Maker Challenge: Make a Yardstick

In the warm-up, students individually explore how to measure 6 inches with a letter sized piece of paper (8 ½ in by 11 in). They share their strategies and teach each other their methods.

In the main challenge, groups of 3 students label a blank yardstick with as many tick marks as they can. 


Warm Up

15 minutes

[Could take place in prior class; could give additional time to allow for more methods to share and additional time where student teach each other their methods.]


Students use pieces of 8 ½ in by 11 in paper to find a length of exactly 6 inches. There are many ways to do this by folding the paper in different ways and subtracting and adding different lengths created by the folds. If students are stumped or don’t know how to start, encourage them to fold one side in half or across a diagonal and to find the lengths this creates. Alternatively, if many students are stuck but others have ideas that work, have one of the students share their strategy, without showing the entire solution, then continue with more individual work time. There are many different ways to find 6 inch lengths. It is not critical that students find the most efficient one, i.e. using the fewest steps. 


Form teams of 3 (which will stay together throughout cycle). Teams need unlined pieces of 8 ½  inch by 11 inch paper.

Task Statement

Here are some pieces of 8 ½  inch by 11 inch paper.

  • Individually, explore how you can use one piece of paper to find a length that is exactly 6 inches.

  • In your group, share your methods with each other and choose one to share with the whole group. Be prepared to explain the method to the class.

  • Whole class discussion: Share 3 or 4 different methods. (pre-chosen by teacher). Ask groups that didn’t share if their method was like one of the ones shown. If applicable, invite groups that have different methods to show theirs.

Task Solution

Solutions vary. Here is one using 5 steps. It can be done in as few as two. 


As students share their solutions, encourage them to write down their steps using numerical expressions and/or equations, e.g.: -- Step 1. Fold the long edge in half (11”÷2 = 11/2” = 5 ½”.)  Step 2. Fold the short edge onto the long edge. The part that doesn’t share an edge is (8 ½” - 5 ½ “= 3”).  Step 3. Mark 3” twice (3” x 2 = 6”) Some solutions may be using estimates while others use more exact folding methods. Discuss the advantages of both in terms of precision: Folding methods are more precise than eyeballing and fewer folds give less room for compounding errors.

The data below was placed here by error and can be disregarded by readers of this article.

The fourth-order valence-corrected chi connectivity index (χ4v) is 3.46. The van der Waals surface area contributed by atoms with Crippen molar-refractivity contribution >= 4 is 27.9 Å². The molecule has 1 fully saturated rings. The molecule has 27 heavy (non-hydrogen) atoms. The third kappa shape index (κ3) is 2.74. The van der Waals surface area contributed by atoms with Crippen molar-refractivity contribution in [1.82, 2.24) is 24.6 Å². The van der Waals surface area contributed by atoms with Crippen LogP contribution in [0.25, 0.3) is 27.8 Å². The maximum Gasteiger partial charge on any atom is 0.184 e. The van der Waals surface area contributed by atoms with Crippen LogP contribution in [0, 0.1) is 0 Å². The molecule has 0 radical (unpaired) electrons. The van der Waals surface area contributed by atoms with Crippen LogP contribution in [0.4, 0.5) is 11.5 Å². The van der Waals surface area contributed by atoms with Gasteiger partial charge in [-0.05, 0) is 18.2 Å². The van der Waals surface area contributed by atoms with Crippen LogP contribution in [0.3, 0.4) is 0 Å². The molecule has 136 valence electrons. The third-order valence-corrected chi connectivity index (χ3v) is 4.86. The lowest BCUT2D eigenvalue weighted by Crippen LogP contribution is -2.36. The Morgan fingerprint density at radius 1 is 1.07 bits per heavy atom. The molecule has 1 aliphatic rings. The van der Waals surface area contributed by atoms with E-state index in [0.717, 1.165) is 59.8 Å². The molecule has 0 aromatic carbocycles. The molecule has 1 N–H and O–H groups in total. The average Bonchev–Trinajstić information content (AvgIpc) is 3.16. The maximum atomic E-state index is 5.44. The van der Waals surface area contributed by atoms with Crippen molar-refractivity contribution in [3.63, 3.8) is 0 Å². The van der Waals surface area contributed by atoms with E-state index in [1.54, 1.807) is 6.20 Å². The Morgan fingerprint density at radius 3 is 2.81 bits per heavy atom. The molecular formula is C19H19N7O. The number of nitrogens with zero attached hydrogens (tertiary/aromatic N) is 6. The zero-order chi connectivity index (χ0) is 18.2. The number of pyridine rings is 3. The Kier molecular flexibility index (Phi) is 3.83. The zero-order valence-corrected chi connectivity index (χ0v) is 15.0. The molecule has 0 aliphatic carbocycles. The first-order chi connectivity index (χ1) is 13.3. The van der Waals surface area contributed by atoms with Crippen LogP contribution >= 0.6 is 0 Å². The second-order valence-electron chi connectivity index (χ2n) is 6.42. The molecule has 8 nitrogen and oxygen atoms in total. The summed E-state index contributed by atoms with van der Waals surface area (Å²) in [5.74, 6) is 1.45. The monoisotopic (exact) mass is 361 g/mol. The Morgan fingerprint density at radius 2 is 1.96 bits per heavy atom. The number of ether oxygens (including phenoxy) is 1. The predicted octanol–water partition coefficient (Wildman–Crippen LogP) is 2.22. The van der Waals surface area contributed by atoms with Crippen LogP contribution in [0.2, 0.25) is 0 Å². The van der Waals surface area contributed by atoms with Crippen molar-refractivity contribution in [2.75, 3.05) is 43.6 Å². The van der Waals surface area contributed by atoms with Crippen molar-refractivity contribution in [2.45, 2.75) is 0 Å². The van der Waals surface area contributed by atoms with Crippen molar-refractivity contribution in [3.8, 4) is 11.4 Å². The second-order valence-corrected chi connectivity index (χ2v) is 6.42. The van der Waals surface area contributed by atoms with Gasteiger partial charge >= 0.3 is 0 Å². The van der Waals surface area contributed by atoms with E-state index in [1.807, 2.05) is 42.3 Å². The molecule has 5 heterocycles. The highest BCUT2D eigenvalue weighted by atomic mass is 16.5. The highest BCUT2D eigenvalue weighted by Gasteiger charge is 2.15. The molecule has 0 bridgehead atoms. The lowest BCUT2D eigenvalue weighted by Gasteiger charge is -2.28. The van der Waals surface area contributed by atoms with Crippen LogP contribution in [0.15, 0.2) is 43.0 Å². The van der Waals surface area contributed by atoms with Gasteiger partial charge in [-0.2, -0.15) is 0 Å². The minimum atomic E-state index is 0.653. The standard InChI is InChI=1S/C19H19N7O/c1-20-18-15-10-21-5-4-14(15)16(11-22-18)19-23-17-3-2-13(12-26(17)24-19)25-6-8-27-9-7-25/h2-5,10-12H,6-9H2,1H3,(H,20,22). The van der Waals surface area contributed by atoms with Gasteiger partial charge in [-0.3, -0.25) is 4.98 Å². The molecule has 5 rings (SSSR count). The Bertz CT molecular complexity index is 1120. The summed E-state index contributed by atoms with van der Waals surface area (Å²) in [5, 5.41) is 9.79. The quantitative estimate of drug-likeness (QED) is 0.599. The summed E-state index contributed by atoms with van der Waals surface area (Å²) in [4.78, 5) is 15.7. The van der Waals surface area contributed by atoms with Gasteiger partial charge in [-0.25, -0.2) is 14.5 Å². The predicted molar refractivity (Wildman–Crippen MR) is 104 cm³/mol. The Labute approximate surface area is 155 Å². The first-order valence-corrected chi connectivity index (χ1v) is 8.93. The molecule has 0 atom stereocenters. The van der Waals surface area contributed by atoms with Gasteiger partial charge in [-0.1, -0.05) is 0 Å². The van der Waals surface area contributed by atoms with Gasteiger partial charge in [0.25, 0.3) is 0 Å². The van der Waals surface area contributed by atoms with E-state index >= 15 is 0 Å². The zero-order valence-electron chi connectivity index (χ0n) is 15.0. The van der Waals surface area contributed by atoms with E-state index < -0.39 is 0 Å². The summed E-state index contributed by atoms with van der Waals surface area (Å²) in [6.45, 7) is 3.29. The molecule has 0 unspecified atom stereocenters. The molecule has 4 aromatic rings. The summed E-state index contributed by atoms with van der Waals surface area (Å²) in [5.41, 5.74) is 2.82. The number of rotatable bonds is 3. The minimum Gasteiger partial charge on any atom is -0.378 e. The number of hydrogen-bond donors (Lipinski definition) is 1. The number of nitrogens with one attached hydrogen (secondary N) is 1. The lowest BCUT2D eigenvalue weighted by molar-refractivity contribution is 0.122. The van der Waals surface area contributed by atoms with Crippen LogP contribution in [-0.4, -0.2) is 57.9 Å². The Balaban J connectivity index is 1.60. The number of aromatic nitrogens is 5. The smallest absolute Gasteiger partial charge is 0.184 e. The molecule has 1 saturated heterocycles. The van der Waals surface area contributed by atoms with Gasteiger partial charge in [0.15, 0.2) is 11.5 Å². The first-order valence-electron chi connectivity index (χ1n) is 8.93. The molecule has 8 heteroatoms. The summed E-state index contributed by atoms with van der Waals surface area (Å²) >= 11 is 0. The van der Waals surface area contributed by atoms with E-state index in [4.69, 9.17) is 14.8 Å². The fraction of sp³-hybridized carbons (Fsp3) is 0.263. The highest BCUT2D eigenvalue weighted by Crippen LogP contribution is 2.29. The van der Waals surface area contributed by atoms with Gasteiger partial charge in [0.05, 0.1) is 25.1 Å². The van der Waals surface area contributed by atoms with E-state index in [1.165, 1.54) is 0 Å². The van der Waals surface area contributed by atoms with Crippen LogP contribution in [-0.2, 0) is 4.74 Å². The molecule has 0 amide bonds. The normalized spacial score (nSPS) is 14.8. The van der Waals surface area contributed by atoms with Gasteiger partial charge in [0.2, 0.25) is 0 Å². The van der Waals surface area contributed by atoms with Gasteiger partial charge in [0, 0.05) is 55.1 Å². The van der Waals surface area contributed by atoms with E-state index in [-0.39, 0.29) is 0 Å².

Task 1 - Make a Yardstick

30 minutes

Challenge Narrative

Students make a usable yardstick by labeling a blank yardstick with smaller units (ultimately 1-inch or ½ inch) using lengths created by folding 8 ½ inch by 11 inch pieces of paper. Students may start by marking 6 inch lengths on their yardstick. If they think they are done at that point, ask them to include smaller units. Ask them to check the precision of their units. Is the inch from 1-2 the same as the inch from 30 to 31? If you use the start or the end of the stick to measure, do you get the same length?


Students work in same 3-person groups. 

Supplies needed:

  • Blank yardstick or meterstick
  • Pencil 
  • Markers
  • 8 ½ in by 11 in paper

Challenge Statement

I have always been wondering how much stuff would fit into our classroom. For example, if we wanted to fill it with cubes that are 1 ft by 1ft by 1 ft, i.e. 1 ft^3, how many cubes could we fit into the room? I got these yardsticks for us to use to find the answer, but unfortunately the yardsticks don’t have any smaller units marked and I am not even sure they are exactly one yard long. Each group, take one of the blank yardsticks and fill in smaller units, so that we can use it to figure out how many cubes we could fit into the room. You can only use a standard sheet of paper to mark the yardstick.

Task Solution

There are many different solutions. Here is one:

  • Use 6 inch paper length from warm-up to mark multiples of 6. (6, 12, 18, 24, 30, 36)
  • Use half of 6 in paper to mark other multiples of 3 (3, 9, 15, 21, 27, 33)
  • Use 11 in side of whole sheet of paper to mark multiples of 11 (11, 22) and everything we already have +11 and everything we already have -11 (14, 17, 20, 23, 25, 26, 28, 29, 30, 31, 32, 34, 35) and (16, 19, 13, 10, 8, 5, 4, 2, 1). 

Other solutions can involve measuring a 1 inch distance (e.g. 12-11) and then marking all missing inches. 


Maker ideas:

  • Group work: listening to and offering ideas
  • Scouting: learning by observing others
  • Hidden assumptions: units we are using are more precise than we thought.

Mathematical ideas:

  • Conversion within the same measurement system.
  • Writing and using numerical expressions.
  • Decomposition of numbers.
  • Attend to precision
  • Using appropriate tools

Groups come together with their yardsticks and compare how close they are to each other. They share their methods and discuss the advantages and disadvantages of each methods - which methods give more precise measurements? If we use an imprecise unit, for example if our 1-inch unit is 1/16 in too long, then if we iterate it, after 12 inches, the tick mark is off by 12/16 = ¾ of an inch.

Materials for this Lesson

  • Blank yardstick or meterstick
  • Pencil 
  • Markers
  • 8 ½ in by 11 in paper


Warmup: 15 minutes

  • Launch: 2 minutes
  • Individual: 3 minutes
  • Groups: 5 minutes
  • Share: 5 minutes

Task 1: 30 minutes

  • Launch: 3 minutes
  • Build: 20 minutes
  • Synthesis: 7 minutes